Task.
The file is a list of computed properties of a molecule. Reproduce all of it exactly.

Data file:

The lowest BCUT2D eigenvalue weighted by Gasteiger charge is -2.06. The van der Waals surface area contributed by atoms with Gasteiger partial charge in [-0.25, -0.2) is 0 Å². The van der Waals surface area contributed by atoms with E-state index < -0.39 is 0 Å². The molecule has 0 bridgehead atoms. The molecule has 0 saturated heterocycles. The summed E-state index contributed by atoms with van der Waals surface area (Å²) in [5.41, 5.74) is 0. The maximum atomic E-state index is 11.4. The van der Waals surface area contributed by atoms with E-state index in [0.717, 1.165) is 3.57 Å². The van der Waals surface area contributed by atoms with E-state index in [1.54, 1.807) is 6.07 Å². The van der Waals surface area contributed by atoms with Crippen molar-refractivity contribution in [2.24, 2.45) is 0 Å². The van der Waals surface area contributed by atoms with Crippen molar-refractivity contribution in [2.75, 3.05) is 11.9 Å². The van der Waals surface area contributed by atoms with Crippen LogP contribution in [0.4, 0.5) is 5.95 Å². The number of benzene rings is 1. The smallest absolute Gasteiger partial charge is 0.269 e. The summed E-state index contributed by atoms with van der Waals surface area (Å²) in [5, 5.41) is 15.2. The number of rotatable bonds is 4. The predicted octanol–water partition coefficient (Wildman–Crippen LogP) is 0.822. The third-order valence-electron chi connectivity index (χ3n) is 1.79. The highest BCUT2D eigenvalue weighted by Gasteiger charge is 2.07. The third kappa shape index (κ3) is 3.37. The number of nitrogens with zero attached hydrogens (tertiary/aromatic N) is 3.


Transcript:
The lowest BCUT2D eigenvalue weighted by Gasteiger charge is -2.06. The van der Waals surface area contributed by atoms with Gasteiger partial charge in [-0.25, -0.2) is 0 Å². The van der Waals surface area contributed by atoms with E-state index < -0.39 is 0 Å². The molecule has 0 bridgehead atoms. The molecule has 0 saturated heterocycles. The summed E-state index contributed by atoms with van der Waals surface area (Å²) in [5.41, 5.74) is 0. The maximum atomic E-state index is 11.4. The van der Waals surface area contributed by atoms with E-state index in [0.717, 1.165) is 3.57 Å². The van der Waals surface area contributed by atoms with E-state index in [1.54, 1.807) is 6.07 Å². The van der Waals surface area contributed by atoms with Crippen molar-refractivity contribution in [2.24, 2.45) is 0 Å². The van der Waals surface area contributed by atoms with Crippen molar-refractivity contribution in [2.75, 3.05) is 11.9 Å². The van der Waals surface area contributed by atoms with Crippen LogP contribution in [0.4, 0.5) is 5.95 Å². The number of benzene rings is 1. The smallest absolute Gasteiger partial charge is 0.269 e. The summed E-state index contributed by atoms with van der Waals surface area (Å²) in [5, 5.41) is 15.2. The number of rotatable bonds is 4. The predicted octanol–water partition coefficient (Wildman–Crippen LogP) is 0.822. The third-order valence-electron chi connectivity index (χ3n) is 1.79. The highest BCUT2D eigenvalue weighted by Gasteiger charge is 2.07. The third kappa shape index (κ3) is 3.37. The number of nitrogens with zero attached hydrogens (tertiary/aromatic N) is 3.